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dc.contributor.authorUnited Nations Environment Programme
dc.coverage.spatialGlobal
dc.date.accessioned2016-10-11T19:56:58Z
dc.date.available2016-10-11T19:56:58Z
dc.date.issued2007
dc.identifier.isbn101-7394
dc.identifier.urihttps://wedocs.unep.org/20.500.11822/7470
dc.descriptionThis is the United Nations Environment Programme's flagship magazine. By one measure at least, agriculture ranks as one of the extraordinary success stories of the past decades. Roughly one quarter of the Earth’s terrestrial surface is now under cultivation with more land converted to crop production in the 30 years after 1950 than in the previous 150. In many regions - including Europe, North America, Australia and recently Brazil, China and India – humanity has also become adept at raising yields through using inputs like fertilizers and pesticides. Yet in many poorer countries with low productivity rates and growing populations, agriculture continues to expand into marginal and fragile lands. In much of sub-Saharan Africa and large parts of Asia – according to estimates compiled by the Millennium Ecosystem Assessment (MA) – almost no highly productive land is left.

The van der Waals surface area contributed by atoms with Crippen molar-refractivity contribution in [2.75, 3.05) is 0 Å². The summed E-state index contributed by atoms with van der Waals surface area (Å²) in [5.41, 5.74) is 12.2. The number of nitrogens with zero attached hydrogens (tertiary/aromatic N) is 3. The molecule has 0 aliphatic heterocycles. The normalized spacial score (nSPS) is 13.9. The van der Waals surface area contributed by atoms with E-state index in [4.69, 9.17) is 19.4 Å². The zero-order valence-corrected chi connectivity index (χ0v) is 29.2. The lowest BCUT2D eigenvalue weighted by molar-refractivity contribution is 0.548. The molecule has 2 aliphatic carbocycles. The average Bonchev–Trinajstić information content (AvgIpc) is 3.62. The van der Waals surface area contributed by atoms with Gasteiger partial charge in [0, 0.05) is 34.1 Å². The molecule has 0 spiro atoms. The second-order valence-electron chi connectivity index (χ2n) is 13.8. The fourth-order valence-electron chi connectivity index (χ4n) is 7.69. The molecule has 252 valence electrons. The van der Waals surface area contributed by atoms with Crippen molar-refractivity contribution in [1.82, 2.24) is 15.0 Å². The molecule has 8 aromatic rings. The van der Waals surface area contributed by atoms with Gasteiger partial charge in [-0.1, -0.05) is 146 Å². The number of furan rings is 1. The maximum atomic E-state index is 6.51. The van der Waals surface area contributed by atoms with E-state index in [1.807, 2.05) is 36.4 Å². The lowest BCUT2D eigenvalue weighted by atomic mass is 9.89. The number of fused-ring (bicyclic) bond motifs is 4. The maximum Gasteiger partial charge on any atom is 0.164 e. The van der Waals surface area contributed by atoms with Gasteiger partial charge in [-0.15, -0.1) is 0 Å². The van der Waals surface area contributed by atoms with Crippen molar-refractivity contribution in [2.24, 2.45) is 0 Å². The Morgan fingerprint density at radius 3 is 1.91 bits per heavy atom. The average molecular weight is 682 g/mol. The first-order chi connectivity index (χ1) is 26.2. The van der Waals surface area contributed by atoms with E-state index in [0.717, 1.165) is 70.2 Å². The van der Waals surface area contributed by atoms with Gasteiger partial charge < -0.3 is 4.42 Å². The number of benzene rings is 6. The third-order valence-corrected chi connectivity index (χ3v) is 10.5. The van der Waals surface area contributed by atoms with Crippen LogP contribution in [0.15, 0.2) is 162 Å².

dc.languageEnglish
dc.publisherUNEP
dc.relation684
dc.rightsPublicen_US
dc.subjectagriculture
dc.subjecteconomic development
dc.subjectfisheries
dc.subjectgreen revolution
dc.subject.classificationClimate Change
dc.subject.classificationEcosystem Management
dc.subject.classificationEnvironmental Governance
dc.subject.classificationEnvironment Under Review
dc.subject.classificationResource Efficency
dc.titleOur Planet: agriculture and economic development
dc.typeOur Planet
wd.identifier.old-id746
wd.identifier.sdgSDG 12 - Responsible Consumption and Production
wd.identifier.sdgiohttp://purl.unep.org/sdg/SDGIO_00000046


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